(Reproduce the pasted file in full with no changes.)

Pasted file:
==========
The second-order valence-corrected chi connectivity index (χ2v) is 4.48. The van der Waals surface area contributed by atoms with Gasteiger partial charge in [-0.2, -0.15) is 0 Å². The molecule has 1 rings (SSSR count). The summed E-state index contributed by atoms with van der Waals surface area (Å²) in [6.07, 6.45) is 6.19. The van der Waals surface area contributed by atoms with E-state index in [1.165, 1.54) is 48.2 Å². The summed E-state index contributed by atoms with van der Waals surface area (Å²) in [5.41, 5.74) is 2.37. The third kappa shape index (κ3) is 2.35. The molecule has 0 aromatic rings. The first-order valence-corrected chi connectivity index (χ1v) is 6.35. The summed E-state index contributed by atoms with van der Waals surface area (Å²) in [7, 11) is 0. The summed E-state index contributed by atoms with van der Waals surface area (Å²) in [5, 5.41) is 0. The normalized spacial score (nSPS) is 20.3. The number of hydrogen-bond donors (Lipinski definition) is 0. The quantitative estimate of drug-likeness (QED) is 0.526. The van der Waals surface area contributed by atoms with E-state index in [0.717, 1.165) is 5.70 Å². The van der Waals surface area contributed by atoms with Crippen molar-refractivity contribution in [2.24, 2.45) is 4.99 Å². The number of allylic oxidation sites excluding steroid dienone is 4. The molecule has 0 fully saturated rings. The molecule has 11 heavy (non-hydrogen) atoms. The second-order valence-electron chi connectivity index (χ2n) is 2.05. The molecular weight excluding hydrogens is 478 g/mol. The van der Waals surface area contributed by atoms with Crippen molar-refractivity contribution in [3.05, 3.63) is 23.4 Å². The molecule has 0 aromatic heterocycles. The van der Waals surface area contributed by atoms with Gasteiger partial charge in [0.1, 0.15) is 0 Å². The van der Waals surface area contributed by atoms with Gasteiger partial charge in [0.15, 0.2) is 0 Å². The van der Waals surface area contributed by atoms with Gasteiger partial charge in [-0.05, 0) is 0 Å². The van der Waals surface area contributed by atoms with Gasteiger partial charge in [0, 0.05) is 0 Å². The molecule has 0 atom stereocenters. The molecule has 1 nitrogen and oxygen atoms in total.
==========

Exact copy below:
The second-order valence-corrected chi connectivity index (χ2v) is 4.48. The van der Waals surface area contributed by atoms with Gasteiger partial charge in [-0.2, -0.15) is 0 Å². The molecule has 1 rings (SSSR count). The summed E-state index contributed by atoms with van der Waals surface area (Å²) in [6.07, 6.45) is 6.19. The van der Waals surface area contributed by atoms with E-state index in [1.165, 1.54) is 48.2 Å². The summed E-state index contributed by atoms with van der Waals surface area (Å²) in [5.41, 5.74) is 2.37. The third kappa shape index (κ3) is 2.35. The molecule has 0 aromatic rings. The first-order valence-corrected chi connectivity index (χ1v) is 6.35. The summed E-state index contributed by atoms with van der Waals surface area (Å²) in [7, 11) is 0. The summed E-state index contributed by atoms with van der Waals surface area (Å²) in [5, 5.41) is 0. The normalized spacial score (nSPS) is 20.3. The number of hydrogen-bond donors (Lipinski definition) is 0. The quantitative estimate of drug-likeness (QED) is 0.526. The van der Waals surface area contributed by atoms with E-state index in [0.717, 1.165) is 5.70 Å². The van der Waals surface area contributed by atoms with Crippen molar-refractivity contribution in [2.24, 2.45) is 4.99 Å². The number of allylic oxidation sites excluding steroid dienone is 4. The molecule has 0 fully saturated rings. The molecule has 11 heavy (non-hydrogen) atoms. The second-order valence-electron chi connectivity index (χ2n) is 2.05. The molecular weight excluding hydrogens is 478 g/mol. The van der Waals surface area contributed by atoms with Crippen molar-refractivity contribution in [3.05, 3.63) is 23.4 Å². The molecule has 0 aromatic heterocycles. The van der Waals surface area contributed by atoms with Gasteiger partial charge in [0.1, 0.15) is 0 Å². The van der Waals surface area contributed by atoms with Gasteiger partial charge in [0.15, 0.2) is 0 Å². The van der Waals surface area contributed by atoms with Gasteiger partial charge in [-0.05, 0) is 0 Å². The van der Waals surface area contributed by atoms with Gasteiger partial charge in [0, 0.05) is 0 Å². The molecule has 0 atom stereocenters. The molecule has 1 nitrogen and oxygen atoms in total.